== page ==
header-pulses-cea

1. The Problem

After decades of military dictatorship, hopes of a fast and inclusive democratic transition in Myanmar under the leadership of Daw Aung San Suu Kyi and the National League for Democracy have proven to be too high. Priorities such as peacebuilding, engagement of ethnic minorities, responsible economic investments, inclusive rural development and secure access to land have not sufficiently been materialized as yet. However nowadays Non-Governmental Organizations (NGOs) and Civil Society Organizations (CSOs) are involved in rural development in the agricultural sector; and government officials are open for their participation in consultations.

The country’s economy has increasingly opened up. During the period of 2010-11 to 2016-17, Myanmar’s Gross Domestic Product (GDP) expanded by over 8% per year. Over the same period agricultural GDP has expanded at an average growth rate of 3.2%. Still, approximately 72% of the population lives in rural areas where 85% of poverty is concentrated (Central Statistical Organisation: Statistical Yearbook, 2017).

Key weaknesses

In Myanmar, 56% of employment is generated by the agricultural sector, and 54,2% of those engaged in this sector fall below the general poverty line. Some key weaknesses include (Agricultural Development Strategy 2017/18-2022/23, 2018):

  • Low labor and land productivity and productivity growth;
  • Underfunded, poorly coordinated, and unresponsive research, extension, and agricultural education to smallholder farmers’ needs and demands;
  • Ministry of Agriculture, Livestock and Irrigation (MoALI) departments still need to be fully integrated and the budget realigned to address policy priorities;
  • Limited access of farmers to timely and quality inputs;
  • Limited access of smallholder farmers to financial services;
  • Limited quality and safety of agricultural products;
  • Weak transport and communication infrastructure;
  • Low capacity of institutions to carry out key governance functions including planning, policy formulation and analysis, monitoring and evaluation, safeguards;
  • Inefficient use of water resources and irrigation systems;
  • Weak statistical systems, and lack of trustworthy data on the agricultural sector;
  • Low value added produced by agro-industry.

Smallholder and rural community interests are not sufficiently taken into account by Myanmar’s governing bodies nor by companies in agribusiness. Farmers associations and cooperatives are only consulted in sparse size. The level of Good Agricultural Practices (GAP), organization and collaboration among smallholder farmers, and government recognition of farmers organization is still limited. Youth, women and people with disabilities are specifically vulnerable within the agricultural sector.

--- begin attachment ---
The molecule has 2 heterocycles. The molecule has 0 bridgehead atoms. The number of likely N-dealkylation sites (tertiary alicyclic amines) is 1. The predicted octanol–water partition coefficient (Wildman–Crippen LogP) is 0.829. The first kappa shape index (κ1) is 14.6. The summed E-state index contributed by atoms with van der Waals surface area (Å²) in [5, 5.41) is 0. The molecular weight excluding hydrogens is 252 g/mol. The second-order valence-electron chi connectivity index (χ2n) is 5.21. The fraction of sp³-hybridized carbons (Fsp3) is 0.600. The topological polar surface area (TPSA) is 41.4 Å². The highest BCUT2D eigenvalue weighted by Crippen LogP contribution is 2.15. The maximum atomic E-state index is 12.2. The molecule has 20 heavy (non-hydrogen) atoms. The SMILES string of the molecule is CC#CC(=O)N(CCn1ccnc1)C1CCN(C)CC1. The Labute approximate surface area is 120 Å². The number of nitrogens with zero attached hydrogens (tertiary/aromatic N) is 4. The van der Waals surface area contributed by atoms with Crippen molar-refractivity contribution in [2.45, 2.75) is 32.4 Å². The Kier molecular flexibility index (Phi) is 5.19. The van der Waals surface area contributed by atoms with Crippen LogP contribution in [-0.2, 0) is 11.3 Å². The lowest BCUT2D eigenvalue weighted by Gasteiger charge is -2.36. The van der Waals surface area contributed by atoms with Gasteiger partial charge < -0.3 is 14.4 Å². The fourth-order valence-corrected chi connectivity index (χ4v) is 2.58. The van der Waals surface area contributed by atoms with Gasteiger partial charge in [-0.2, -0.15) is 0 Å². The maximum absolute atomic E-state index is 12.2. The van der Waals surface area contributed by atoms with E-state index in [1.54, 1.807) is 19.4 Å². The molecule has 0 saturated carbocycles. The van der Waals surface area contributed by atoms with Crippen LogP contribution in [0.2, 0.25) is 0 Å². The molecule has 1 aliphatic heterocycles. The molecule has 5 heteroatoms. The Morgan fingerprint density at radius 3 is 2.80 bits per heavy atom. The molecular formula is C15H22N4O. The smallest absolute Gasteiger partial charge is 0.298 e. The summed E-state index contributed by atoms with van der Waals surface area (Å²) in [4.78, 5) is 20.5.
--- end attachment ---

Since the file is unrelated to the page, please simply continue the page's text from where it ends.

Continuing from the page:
After decades of military dictatorship, hopes of a fast and inclusive democratic transition in Myanmar under the leadership of Daw Aung San Suu Kyi and the National League for Democracy have proven to be too high. Priorities such as peacebuilding, engagement of ethnic minorities, responsible economic investments, inclusive rural development and secure access to land have not sufficiently been materialized as yet. However nowadays Non-Governmental Organizations (NGOs) and Civil Society Organizations (CSOs) are involved in rural development in the agricultural sector; and government officials are open for their participation in consultations.

The country’s economy has increasingly opened up. During the period of 2010-11 to 2016-17, Myanmar’s Gross Domestic Product (GDP) expanded by over 8% per year. Over the same period agricultural GDP has expanded at an average growth rate of 3.2%. Still, approximately 72% of the population lives in rural areas where 85% of poverty is concentrated (Central Statistical Organisation: Statistical Yearbook, 2017).

Key weaknesses

In Myanmar, 56% of employment is generated by the agricultural sector, and 54,2% of those engaged in this sector fall below the general poverty line. Some key weaknesses include (Agricultural Development Strategy 2017/18-2022/23, 2018):

  • Low labor and land productivity and productivity growth;
  • Underfunded, poorly coordinated, and unresponsive research, extension, and agricultural education to smallholder farmers’ needs and demands;
  • Ministry of Agriculture, Livestock and Irrigation (MoALI) departments still need to be fully integrated and the budget realigned to address policy priorities;
  • Limited access of farmers to timely and quality inputs;
  • Limited access of smallholder farmers to financial services;
  • Limited quality and safety of agricultural products;
  • Weak transport and communication infrastructure;
  • Low capacity of institutions to carry out key governance functions including planning, policy formulation and analysis, monitoring and evaluation, safeguards;
  • Inefficient use of water resources and irrigation systems;
  • Weak statistical systems, and lack of trustworthy data on the agricultural sector;
  • Low value added produced by agro-industry.

Smallholder and rural community interests are not sufficiently taken into account by Myanmar’s governing bodies nor by companies in agribusiness. Farmers associations and cooperatives are only consulted in sparse size. The level of Good Agricultural Practices (GAP), organization and collaboration among smallholder farmers, and government recognition of farmers organization is still limited. Youth, women and people with disabilities are specifically vulnerable within the agricultural sector.

Civic Engagement Alliance uses cookies

We use cookies to make your experience of our website better. Please indicate whether you can consent to us using cookies. Our cookies policy explains what cookies are and how we use them. More info